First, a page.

Nico Hulkenberg’s final lap in Q2 was not good enough to get him into the top 10, falling a tenth short of Gasly’s time.
McLaren’s Stoffel Vandoorne was shuffled down to 12th, having been sixth based on his time on the first runs, thanks to failing to improve on his second set of tyres – potentially as a result of a minor problem with the car.
Williams driver Sergey Sirotkin and Sauber’s Charles Leclerc were eighth and ninth respectively in Q1, but ended up 13th and 14th overall despite both making slight improvements in the second stage of qualifying.
Romain Grosjean was 15th for Haas, just 0.014s slower than Leclerc, as the team continued to struggle. He is also carrying a three-place grid penalty from his Spanish GP accident.
Toro Rosso driver Brendon Hartley was fastest of those to be eliminated in Q1 in 16th place.
His first run was not quick enough to avoid the dropzone, and he was only able to make an improvement of 0.224s on his second set of hypersofts.
A yellow flag at Ste Devote because Leclerc briefly went off meant he could not make a final attempt to get into the top 15.
Sauber’s Marcus Ericsson was 17th ahead of the Williams of Lance Stroll, with Kevin Magnussen’s difficult weekend continuing as he ended up in 19th and last place of the runners ahead only of Verstappen.
|1||Daniel Ricciardo||Red Bull/Renault||1m10.810s||–|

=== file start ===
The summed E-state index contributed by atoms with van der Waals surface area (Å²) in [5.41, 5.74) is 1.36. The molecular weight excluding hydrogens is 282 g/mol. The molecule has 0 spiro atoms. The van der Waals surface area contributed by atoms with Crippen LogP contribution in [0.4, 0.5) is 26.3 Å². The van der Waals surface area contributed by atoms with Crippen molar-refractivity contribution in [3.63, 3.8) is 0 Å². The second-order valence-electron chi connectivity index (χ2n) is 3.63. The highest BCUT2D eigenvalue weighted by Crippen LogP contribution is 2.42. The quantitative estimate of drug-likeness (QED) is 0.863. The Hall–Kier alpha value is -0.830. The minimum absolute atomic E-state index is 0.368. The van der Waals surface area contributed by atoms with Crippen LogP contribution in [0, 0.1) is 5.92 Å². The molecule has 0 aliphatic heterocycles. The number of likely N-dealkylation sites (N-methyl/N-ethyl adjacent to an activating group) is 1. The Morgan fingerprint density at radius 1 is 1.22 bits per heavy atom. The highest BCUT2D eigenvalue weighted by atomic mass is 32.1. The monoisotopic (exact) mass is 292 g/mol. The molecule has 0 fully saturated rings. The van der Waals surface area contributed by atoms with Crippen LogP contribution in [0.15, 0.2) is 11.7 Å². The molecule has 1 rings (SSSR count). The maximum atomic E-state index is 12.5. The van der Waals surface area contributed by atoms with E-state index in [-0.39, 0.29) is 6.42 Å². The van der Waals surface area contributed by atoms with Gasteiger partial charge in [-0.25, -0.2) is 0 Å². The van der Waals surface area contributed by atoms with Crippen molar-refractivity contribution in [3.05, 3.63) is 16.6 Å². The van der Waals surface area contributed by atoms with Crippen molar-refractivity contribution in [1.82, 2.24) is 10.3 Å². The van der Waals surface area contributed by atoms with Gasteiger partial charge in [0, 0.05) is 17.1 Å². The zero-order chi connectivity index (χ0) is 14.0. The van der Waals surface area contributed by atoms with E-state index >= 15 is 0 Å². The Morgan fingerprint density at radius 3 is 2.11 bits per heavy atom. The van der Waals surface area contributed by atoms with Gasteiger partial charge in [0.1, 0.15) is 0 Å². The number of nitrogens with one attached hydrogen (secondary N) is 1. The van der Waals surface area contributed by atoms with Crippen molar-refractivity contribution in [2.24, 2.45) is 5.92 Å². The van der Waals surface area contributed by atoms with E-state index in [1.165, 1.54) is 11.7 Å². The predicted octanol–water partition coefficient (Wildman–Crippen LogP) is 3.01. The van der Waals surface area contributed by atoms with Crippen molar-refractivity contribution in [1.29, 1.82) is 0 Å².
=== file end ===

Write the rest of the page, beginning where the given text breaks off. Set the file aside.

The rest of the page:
|6||Esteban Ocon||Force India/Mercedes||1m12.061s||1.251s|
|9||Sergio Perez||Force India/Mercedes||1m12.154s||1.344s|
|10||Pierre Gasly||Toro Rosso/Honda||1m12.221s||1.411s|
|15||Brendon Hartley||Toro Rosso/Honda||1m13.179s||–|
|20||Max Verstappen||Red Bull/Renault||–|
Monaco GP F1 practice: Ricciardo fastest as Verstappen crashes in FP3
Daniel Ricciardo completed a clean sweep of Monaco Grand Prix practice sessions as his Red Bull Formula 1 team-mate Max Verstappen crashed heavily late in FP3 on Saturday.
After enjoying a one-two in FP1 and FP2 on Thursday Red Bull continued its fine form on the streets of Monte Carlo with Verstappen initially turning the tables on Ricciardo.
Verstappen set two times good enough for top spot as Thursday pacesetter Ricciardo lapped just over a tenth slower than the Dutchman.
However, when Verstappen emerged for a late run on fresh hypersofts he crashed exiting the Swimming Pool section on his first flying lap.
Verstappen had a small wobble after clearing the Renault of Carlos Sainz Jr approaching the right-left chicane, then clipped the inside wall as he turned in.